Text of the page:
While we commend your enthusiasm to have your insects identified, we are unable to respond to the “tons of bugs for identification” we receive on a daily basis.  This particular submission contains three different photos with no attached information.  We carefully choose which letters to post based on what we believe our readership will find interesting or helpful.  Since we are a free service, we feel no obligation to answer all the mail we receive, though we make an attempt to respond to as many requests as our limited time permits. We prefer letters with helpful information and you have provided us with nothing but a request and a notice that you have submitted “tons of bugs for identification”.  Please confine your future submissions to a single species per request and please provide some information for our staff.  With that said, one of your photos has us especially intrigued.  We have no idea how to classify it and we are not even 100% certain we have correctly identified the head end.  We believe the head is on the left, as it appears there are eyes and antennae under a overhang of some sort.  There also appear to be appendages at the right end of the body.  Only four legs are visible.  We are requesting assistance from our readership on this identification.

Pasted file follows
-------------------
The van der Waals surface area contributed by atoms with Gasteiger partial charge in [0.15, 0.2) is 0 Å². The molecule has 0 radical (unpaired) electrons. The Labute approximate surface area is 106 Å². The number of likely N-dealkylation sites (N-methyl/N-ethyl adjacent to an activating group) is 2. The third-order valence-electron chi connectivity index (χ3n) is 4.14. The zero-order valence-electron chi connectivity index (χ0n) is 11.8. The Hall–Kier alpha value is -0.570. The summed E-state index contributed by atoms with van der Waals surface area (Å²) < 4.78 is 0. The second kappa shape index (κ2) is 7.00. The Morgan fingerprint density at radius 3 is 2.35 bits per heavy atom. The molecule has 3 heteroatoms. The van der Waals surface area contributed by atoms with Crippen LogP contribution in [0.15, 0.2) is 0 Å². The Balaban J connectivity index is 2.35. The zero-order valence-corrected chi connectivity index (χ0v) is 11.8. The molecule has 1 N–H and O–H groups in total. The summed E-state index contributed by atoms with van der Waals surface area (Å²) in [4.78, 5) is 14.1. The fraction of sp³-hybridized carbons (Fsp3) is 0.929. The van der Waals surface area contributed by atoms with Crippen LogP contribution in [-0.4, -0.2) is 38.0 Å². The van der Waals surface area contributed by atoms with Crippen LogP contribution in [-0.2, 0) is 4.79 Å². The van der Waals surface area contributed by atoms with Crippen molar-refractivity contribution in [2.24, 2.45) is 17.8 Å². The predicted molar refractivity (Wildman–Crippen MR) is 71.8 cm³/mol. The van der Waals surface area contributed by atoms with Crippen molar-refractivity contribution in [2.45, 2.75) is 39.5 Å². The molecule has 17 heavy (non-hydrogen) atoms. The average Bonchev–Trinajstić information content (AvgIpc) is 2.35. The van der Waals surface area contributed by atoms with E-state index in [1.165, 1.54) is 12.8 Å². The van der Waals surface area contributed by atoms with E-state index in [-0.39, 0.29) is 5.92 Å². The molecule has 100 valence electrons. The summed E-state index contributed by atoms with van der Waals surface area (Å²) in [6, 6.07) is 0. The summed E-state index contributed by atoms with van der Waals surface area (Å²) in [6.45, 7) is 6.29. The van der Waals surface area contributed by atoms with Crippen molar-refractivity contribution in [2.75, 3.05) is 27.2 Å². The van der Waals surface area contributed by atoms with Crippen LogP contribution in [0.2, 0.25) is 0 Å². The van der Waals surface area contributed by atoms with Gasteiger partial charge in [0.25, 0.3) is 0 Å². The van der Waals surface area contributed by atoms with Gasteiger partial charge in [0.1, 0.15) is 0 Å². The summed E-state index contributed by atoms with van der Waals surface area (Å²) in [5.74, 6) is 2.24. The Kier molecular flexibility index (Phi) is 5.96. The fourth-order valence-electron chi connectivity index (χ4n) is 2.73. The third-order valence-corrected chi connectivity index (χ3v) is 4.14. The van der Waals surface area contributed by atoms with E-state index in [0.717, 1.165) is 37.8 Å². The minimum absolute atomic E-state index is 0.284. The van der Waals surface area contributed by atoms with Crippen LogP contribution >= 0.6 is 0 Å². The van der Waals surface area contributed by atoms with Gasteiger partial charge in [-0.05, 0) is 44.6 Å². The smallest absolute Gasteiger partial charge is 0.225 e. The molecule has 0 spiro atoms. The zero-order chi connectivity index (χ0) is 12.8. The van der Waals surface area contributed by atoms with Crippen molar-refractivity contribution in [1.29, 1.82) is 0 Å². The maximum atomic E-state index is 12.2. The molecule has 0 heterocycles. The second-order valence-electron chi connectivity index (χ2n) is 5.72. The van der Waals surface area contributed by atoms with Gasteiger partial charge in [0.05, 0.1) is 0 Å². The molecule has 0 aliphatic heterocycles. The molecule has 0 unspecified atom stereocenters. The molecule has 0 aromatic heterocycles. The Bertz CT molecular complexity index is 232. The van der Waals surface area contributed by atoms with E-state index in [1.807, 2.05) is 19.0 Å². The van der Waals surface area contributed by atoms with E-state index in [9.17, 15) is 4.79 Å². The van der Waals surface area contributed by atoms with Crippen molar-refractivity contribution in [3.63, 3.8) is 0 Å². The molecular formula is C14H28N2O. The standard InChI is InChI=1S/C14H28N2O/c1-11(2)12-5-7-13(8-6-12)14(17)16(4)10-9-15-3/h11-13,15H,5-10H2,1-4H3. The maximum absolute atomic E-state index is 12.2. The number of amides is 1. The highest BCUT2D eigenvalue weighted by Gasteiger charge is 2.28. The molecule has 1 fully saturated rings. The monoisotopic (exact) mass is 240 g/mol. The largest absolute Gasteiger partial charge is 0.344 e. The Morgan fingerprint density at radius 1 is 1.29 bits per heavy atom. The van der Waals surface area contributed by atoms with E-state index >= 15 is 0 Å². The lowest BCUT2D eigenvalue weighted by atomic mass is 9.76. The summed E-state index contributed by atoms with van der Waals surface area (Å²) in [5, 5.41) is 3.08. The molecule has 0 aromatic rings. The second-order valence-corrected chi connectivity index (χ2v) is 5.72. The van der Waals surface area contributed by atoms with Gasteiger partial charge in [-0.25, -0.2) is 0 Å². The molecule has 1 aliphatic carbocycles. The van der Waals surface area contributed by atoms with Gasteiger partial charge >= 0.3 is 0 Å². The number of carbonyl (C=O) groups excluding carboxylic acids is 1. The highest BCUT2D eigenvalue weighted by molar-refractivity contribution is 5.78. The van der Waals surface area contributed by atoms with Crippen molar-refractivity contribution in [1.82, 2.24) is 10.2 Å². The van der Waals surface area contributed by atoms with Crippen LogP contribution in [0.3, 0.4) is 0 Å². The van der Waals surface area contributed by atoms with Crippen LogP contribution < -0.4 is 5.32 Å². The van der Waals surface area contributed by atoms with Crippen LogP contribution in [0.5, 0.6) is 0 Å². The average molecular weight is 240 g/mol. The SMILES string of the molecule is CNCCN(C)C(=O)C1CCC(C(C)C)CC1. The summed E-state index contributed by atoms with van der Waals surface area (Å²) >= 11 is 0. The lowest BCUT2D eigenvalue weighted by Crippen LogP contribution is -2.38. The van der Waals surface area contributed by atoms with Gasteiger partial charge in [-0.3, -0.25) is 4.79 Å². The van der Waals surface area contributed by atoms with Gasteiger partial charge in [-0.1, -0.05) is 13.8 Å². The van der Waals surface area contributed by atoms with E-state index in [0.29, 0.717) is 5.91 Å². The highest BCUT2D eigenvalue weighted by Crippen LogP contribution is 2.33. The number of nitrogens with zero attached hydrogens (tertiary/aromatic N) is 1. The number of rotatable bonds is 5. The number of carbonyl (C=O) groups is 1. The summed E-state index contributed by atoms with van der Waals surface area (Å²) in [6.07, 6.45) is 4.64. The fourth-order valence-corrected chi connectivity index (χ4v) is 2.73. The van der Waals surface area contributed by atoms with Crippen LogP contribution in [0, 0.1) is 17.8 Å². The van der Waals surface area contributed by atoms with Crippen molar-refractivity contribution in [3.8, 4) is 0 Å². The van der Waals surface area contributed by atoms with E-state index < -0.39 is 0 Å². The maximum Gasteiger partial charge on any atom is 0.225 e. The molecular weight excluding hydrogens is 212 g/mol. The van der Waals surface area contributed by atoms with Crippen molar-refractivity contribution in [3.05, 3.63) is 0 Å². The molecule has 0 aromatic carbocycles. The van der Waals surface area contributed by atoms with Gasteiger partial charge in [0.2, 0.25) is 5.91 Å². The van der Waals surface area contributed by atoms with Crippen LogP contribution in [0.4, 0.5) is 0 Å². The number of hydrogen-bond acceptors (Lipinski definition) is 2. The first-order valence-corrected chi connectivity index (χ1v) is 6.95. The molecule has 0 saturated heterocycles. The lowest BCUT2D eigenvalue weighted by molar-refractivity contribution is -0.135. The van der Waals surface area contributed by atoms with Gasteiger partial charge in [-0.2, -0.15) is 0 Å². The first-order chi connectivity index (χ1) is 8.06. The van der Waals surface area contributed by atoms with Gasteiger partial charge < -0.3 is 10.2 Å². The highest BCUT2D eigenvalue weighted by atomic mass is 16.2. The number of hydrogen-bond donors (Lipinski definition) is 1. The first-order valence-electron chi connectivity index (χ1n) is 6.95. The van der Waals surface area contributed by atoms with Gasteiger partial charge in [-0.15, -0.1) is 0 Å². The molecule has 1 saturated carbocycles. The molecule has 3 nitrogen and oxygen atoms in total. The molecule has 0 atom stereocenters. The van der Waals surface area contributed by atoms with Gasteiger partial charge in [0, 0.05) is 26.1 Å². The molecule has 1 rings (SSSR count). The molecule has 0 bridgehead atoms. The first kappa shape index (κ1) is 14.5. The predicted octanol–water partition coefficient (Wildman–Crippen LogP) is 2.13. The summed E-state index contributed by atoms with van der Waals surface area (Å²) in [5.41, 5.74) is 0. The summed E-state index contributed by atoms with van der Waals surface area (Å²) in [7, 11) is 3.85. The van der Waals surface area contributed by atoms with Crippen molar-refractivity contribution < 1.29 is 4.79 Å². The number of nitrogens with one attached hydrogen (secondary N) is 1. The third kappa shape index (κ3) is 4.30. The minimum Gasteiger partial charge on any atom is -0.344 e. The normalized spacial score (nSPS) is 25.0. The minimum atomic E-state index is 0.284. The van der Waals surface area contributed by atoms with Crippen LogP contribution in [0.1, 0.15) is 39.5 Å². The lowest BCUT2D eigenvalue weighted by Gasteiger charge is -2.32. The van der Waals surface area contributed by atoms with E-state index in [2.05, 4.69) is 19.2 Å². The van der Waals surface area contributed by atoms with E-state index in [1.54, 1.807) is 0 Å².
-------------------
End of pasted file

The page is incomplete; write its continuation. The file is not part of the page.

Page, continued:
Eric Eaton Responds:
Hi, Daniel:
I’d say this is a tetrigid:  Pygmy grasshopper, family Tetrigidae, but it might be some other family that does not occur in North America.
Eric

Karl Provides an Identification:  Misythus species
Hi Daniel and Oman: